Back in 2010 I wrote an article about “America’s first Cricket Star in 100 years – Adil Bhatti” . Here is an updated version of it, upon his selection to the USA team – Lloyd Jodah
In his first year of American College Cricket Adil Bhatti made the Front page story of the Sunday Washington Post, and also the New York Times, Voice of America News, Sun Sentinel and his college and local media, after leading his team to the Chanderpaul Trophy.
After winning the first American College Cricket Championship in 2009, Bhatti and his team received a Proclamation from the Montgomery County Council and accolades from his school Montgomery College. The team’s, and American College Cricket’s story appeared in countless Indian media, on Pakistan and Afghanistan TV as well as various American and International cricket media.
Bhatti was also selected as the Captain of the 2009 College Cricket All America 1st Team and declared 2009 College Cricketer of the Year. It’s easy to see why Adil Bhatti could be considered the first American cricket star since the great John Bart King a hundred years ago.
A talented all-rounder, Adil Bhatti broke onto the scene when he led Montgomery College to the Chanderpaul Trophy at the inaugural American College Cricket Spring Break Championship in March 2009. In the Finals he came at number four when his Team looked shaky ,and together with Finals MVP Mohammed Kamran put on 108 runs to steer MC to a defendable total of 175 for 3 off 20 overs, scoring 36*. His fast bowling, and astute captaincy then ensured MC defeated University of South Florida for the first National Championship.
Before the Championship the MC players had never played as a Team before, nevertheless Bhatti motivated and managed the Team with a professionalism that was impressive.
Bhatti said “Winning the Chanderpaul Trophy was unbelievable. Getting water poured on me….well, I had seen that kind of excitement in College football but I never thought I would lead a Team to any kind of Championship. I was so proud of my Teammates, Kamran’s innings in the Finals was match winning.”
When asked how he knew to captain so well his first time at it he acknowledged, “I learned a lot from the Captain of my WCL team, Anurag Sharma of the Bengals.”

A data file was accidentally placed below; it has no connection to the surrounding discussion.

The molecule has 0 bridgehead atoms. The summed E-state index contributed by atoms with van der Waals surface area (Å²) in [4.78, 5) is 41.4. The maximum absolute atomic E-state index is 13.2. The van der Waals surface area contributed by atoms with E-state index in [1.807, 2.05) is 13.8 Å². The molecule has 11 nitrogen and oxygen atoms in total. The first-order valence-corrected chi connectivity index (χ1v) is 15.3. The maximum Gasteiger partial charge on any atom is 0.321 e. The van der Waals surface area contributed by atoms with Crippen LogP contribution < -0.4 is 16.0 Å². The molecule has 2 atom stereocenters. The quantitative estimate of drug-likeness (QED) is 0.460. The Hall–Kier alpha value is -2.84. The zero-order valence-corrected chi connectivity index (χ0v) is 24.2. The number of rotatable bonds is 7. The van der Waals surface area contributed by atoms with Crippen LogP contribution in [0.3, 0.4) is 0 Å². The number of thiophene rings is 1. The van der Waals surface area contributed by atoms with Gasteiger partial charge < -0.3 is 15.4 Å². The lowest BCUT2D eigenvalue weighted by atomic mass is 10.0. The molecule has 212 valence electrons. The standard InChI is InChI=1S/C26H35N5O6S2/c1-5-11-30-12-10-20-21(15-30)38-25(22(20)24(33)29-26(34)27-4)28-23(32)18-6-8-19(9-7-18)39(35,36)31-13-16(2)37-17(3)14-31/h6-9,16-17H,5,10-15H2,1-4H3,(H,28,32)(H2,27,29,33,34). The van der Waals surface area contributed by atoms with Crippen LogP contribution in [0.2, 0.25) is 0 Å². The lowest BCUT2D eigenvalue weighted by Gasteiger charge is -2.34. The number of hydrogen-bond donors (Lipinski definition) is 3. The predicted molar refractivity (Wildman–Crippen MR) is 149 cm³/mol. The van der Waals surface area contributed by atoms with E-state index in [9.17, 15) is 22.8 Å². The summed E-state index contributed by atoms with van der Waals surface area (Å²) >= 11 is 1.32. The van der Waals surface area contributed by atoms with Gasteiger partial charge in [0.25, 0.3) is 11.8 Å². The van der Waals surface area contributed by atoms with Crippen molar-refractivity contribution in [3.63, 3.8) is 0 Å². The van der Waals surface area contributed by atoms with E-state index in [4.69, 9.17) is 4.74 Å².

A tremendous fielder Bhatti is fast and extremely athletic. “I played basketball a lot in high school- in fact I thought I was going to be a basketball player,not a cricketer….and I workout in the gym 4 times a week ” .
Until 2006 Bhatti had only played tape-ball cricket! He began playing “hardball” in 2006 in the Washington Cricket League as an allrounder and excelling as a bowler. In 2009 his batting blossomed , first in the College championship, then in the WCL where he was one of only 2 batsmen to score 2 or more centuries.
2009 also saw Bhatti lead MC on 3 trips to New York. Bhatti, leading an under strength Montgomery excelled with the bat and ball, and captained well in 2 tight losses. “That was a lot of fun though, as we got to meet Bollywood Stars like Tanushra Dutta” Bhatti said. The 3rd they won helped by a devastating opening spell by Bhatti when he took the wickets of Akeem Dodson and Any Mohammed. Then he smashed 32* out of a 41 run partnership to seal the win for Montgomery against a New York All Star team.
In the 2010 American College Cricket Championship Montgomery had their moments but didn’t make it to the final four. Against the University of the West Indies fiery pace attack, on a fast bouncy pitch Bhatti blasted 60* including 21 in one over. A hook off the helmet was as fine as you’ll see. Bhatti’s batting temperament is mature, holding his end when appropriate, or decimating the bowlers when the time is right.
Later that summer ,with some of his team mates,Bhatti initiated a vist to St Patrick’s Episcopal Day School, to teach elementary school kids about cricket, exemplifying the best of American College Cricket players. Any sport needs stars for kids to look up to, and wish to emulate.
Bhatti was selected as co –MVP, with Adrian Gordon, of the 2011 American College Cricket Spring Break Championship, where he smashed 3 fifties, steering his team to victories on a number of occasions. Montgomery College returned to the Finals where, though Bhatti scored 50 runs, they lost the Championship to George Mason University.
In April 2011 Adil then went with American College Cricket founder and President Lloyd Jodah to the National Baseball Hall of Fame, to open the historic Cricket Exhibition, “Swinging Away – how Cricket and Baseball connect.” Never before had cricket been honored by baseball ,the Hall of Fame, or America.
He has been a College All American in 2009, 2010 & 2011.
I have watched Adil hold his end whilst his fellow batsman go after the bowlers, then take over when neccessary – he is a very smart cricket player, America’s best T20 player and, through American College Cricket, became America’s first cricket star in 100 years – we are happy he’s finally getting an opportunity he said he wanted since 2009 – to play for the USA (in the ICC T20 World Cup Qualifier).